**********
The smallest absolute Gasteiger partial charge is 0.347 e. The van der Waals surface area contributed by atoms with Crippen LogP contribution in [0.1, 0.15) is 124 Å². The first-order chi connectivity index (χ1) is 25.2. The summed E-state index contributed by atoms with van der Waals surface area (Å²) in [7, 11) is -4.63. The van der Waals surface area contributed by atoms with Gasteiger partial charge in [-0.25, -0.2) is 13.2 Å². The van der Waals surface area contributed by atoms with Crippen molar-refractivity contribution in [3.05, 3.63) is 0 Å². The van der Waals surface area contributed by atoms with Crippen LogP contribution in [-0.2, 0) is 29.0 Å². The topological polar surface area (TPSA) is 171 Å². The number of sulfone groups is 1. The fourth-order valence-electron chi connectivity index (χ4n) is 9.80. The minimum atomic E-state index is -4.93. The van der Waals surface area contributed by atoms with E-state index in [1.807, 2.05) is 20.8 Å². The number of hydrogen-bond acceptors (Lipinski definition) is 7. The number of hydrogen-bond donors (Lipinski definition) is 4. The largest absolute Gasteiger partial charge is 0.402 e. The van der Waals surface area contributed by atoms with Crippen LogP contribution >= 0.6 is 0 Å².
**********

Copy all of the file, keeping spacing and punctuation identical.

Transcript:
The smallest absolute Gasteiger partial charge is 0.347 e. The van der Waals surface area contributed by atoms with Crippen LogP contribution in [0.1, 0.15) is 124 Å². The first-order chi connectivity index (χ1) is 25.2. The summed E-state index contributed by atoms with van der Waals surface area (Å²) in [7, 11) is -4.63. The van der Waals surface area contributed by atoms with Gasteiger partial charge in [-0.25, -0.2) is 13.2 Å². The van der Waals surface area contributed by atoms with Crippen molar-refractivity contribution in [3.05, 3.63) is 0 Å². The van der Waals surface area contributed by atoms with Crippen LogP contribution in [-0.2, 0) is 29.0 Å². The topological polar surface area (TPSA) is 171 Å². The number of sulfone groups is 1. The fourth-order valence-electron chi connectivity index (χ4n) is 9.80. The minimum atomic E-state index is -4.93. The van der Waals surface area contributed by atoms with E-state index in [1.807, 2.05) is 20.8 Å². The number of hydrogen-bond acceptors (Lipinski definition) is 7. The number of hydrogen-bond donors (Lipinski definition) is 4. The largest absolute Gasteiger partial charge is 0.402 e. The van der Waals surface area contributed by atoms with Crippen LogP contribution >= 0.6 is 0 Å².